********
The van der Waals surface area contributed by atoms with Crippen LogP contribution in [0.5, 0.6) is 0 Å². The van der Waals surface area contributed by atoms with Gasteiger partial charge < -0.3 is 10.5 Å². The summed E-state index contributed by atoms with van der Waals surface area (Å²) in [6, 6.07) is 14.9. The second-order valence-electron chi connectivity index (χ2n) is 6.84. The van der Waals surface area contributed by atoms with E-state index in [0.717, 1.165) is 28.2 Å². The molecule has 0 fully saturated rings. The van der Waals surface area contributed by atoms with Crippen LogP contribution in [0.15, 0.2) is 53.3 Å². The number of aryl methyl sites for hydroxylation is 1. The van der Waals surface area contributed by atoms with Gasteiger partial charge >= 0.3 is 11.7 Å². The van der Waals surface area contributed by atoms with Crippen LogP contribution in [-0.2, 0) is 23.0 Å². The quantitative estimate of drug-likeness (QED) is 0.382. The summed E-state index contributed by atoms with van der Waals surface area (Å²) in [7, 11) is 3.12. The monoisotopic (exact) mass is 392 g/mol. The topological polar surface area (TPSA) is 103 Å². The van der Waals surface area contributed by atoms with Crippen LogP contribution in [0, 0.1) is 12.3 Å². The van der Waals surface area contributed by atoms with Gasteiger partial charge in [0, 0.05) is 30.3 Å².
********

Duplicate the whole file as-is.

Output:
The van der Waals surface area contributed by atoms with Crippen LogP contribution in [0.5, 0.6) is 0 Å². The van der Waals surface area contributed by atoms with Gasteiger partial charge < -0.3 is 10.5 Å². The summed E-state index contributed by atoms with van der Waals surface area (Å²) in [6, 6.07) is 14.9. The second-order valence-electron chi connectivity index (χ2n) is 6.84. The van der Waals surface area contributed by atoms with E-state index in [0.717, 1.165) is 28.2 Å². The molecule has 0 fully saturated rings. The van der Waals surface area contributed by atoms with Crippen LogP contribution in [0.15, 0.2) is 53.3 Å². The number of aryl methyl sites for hydroxylation is 1. The van der Waals surface area contributed by atoms with Gasteiger partial charge >= 0.3 is 11.7 Å². The van der Waals surface area contributed by atoms with Crippen LogP contribution in [-0.2, 0) is 23.0 Å². The quantitative estimate of drug-likeness (QED) is 0.382. The summed E-state index contributed by atoms with van der Waals surface area (Å²) in [7, 11) is 3.12. The monoisotopic (exact) mass is 392 g/mol. The topological polar surface area (TPSA) is 103 Å². The van der Waals surface area contributed by atoms with Crippen LogP contribution in [0, 0.1) is 12.3 Å². The van der Waals surface area contributed by atoms with Gasteiger partial charge in [0, 0.05) is 30.3 Å².